Now let's see how this will work. To create a channel, Emma and Fabian must create a multisig address with the condition two of two. On the part of the user, the program creates a P2SH address (multisig wallet) and asks to replenish it for the amount of 1 hour of viewing. Emma puts 0.036 BTC on it and this transaction becomes 'opening'.

As soon as the 'opening' transaction is confirmed and the channel is open, video streaming begins. At the first second, the user side creates and signs a commit transaction that changes the balance of the channel: 0.00001 BTC to Fabian and 0.03599 Emme. The transaction uses the opening transaction exit at 0.36 and contains 2 new ones just described. The program on the service side receives this transaction and also signs it, after which it sends back along with the first second of the video. Now the parties have a commit transaction signed by both parties that represents the last state of the channel, which they can send to the network if necessary.

At the second second, the next commit transaction is created, using the same output as the previous one, and the new outputs are now 0.00002 to Fabian and 0.03598 Emme. This transaction is a payment for 2 seconds of video downloaded. Then it goes to the second side and so on.

Suppose Emma watched 10 minutes of the video and she was tired, she stopped watching. During this time, 600 commit transactions (600 seconds of viewing) were sent and signed. The last of them has 2 outputs: 0.03 Emme and 0.006 Fabianu. Emma closes the channel by sending this commit transaction to the network, making it 'close'. Thus, only 2 transactions entered the blockchain.

Trustless channels

Of course, in this example, everything works, but only if both sides are honest. It’s easy to come up with a scenario where one of the parties can cheat, gaining an advantage or the channel will not work correctly:

  • As soon as the channel is open, Emma needs Fabian's signature to withdraw funds back, so the channel is a 2-of-2 multisig wallet. If Fabian disappears, Emma’s funds can forever remain locked on the channel.
  • While the channel is open, Emma can take any of the commit transactions signed by both parties. After watching the video for 10 minutes, she can easily take the very first commit transaction and send it to the network without Fabian's knowledge.

Using timelocks

One solution to these problems is to use timers in transaction-level timelocks (nLocktime). To ensure that her funds are not stuck on the channel, together with the opening transaction, Emma creates a refund transaction using the outputs of her opening transaction. First, she sends this transaction to Fabian and as soon as he signs it and returns, Emma sends the opening transaction to the network, creating a channel.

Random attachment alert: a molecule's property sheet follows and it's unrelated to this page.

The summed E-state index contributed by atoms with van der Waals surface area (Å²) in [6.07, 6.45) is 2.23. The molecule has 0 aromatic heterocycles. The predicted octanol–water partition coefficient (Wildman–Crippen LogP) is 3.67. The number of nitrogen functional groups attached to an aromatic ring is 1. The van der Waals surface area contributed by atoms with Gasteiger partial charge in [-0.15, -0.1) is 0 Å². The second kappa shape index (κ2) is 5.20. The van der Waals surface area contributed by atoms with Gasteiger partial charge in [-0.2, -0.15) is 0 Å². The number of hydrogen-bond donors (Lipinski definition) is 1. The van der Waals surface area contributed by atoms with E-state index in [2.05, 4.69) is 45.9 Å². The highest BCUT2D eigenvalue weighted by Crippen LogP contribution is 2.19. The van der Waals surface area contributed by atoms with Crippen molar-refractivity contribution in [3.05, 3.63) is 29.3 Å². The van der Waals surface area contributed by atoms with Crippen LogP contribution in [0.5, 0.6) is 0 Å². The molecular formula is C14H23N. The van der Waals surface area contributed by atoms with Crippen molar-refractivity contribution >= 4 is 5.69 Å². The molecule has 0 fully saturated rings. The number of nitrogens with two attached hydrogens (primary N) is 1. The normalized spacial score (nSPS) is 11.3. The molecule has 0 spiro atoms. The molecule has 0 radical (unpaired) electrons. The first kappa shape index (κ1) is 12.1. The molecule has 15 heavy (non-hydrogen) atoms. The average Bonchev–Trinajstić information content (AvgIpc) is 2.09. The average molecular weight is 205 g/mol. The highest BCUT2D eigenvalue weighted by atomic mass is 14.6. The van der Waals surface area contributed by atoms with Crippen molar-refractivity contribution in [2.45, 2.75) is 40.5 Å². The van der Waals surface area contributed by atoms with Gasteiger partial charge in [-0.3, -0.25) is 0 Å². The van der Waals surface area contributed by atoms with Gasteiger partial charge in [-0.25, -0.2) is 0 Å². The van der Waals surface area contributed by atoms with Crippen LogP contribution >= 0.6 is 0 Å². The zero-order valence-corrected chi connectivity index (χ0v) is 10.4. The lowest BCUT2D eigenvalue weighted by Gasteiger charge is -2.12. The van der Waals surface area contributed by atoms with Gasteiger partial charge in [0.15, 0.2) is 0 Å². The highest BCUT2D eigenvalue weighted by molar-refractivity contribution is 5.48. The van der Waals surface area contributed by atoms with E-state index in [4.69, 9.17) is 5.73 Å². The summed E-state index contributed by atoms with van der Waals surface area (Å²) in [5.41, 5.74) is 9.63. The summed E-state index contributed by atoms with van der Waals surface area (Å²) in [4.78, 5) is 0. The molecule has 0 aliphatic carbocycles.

The refund transaction becomes the first commit transaction and its timer sets the upper limit of the channel life. Suppose Emma sets a timer for 30 days (4320 blocks). All subsequent commit transactions will have a shorter timer so that they can be sent to the network earlier.

Now Emma can calmly open the channel, knowing that if Fabian disappears, after 30 days she will be able to return her funds (if it were a bidirectional channel and Fabian introduced some funds, he could create a return transaction in the same way).

Each new commit transaction will have some kind of timer, namely shorter than its predecessor, so that the latest commit transaction can be sent to the network first and invalidate the previous ones, protecting both sides from the unfair use of earlier commits transactions. If everything goes well, then Emma and Fabian can simply send a normal closing transaction, so that commit transactions in this case are used only when one of the parties goes offline.

For example, if the first commit transaction has a timer for 4320 blocks, then the second may have a timer for 4319 blocks, etc. Transaction # 600 in this case can be sent to the network 600 blocks earlier than transaction # 1 becomes valid.

I think you already noticed that this method, although it helps to prevent the use of earlier commit transactions for the purpose of cheating, but nonetheless has 2 serious drawbacks.

  • The timer of the first commit transaction limits the lifetime of the channel.

    If you set the timer for a long time (let’s say a year), you can use the channel for a very long time without opening it again, however, if one of the parties disappears, the second will have to wait all the remaining time to withdraw funds from the channel, sending the last commit to the network transaction.

  • The timer of the first commit transaction limits the number of transactions that can be sent to the channel.

    For our example with a timer of 4320 blocks, no more than 4320 transactions can be sent to the channel, since each new commit transaction reduces the timer by 1 block. Moreover, using an interval of 1 block (10 minutes), we force the channel participants to ensure that they do not oversleep the necessary block and send the last commit transaction in time if something goes wrong. Of course, you can increase the interval, but in this case, the limit on transactions on the channel will decrease even more.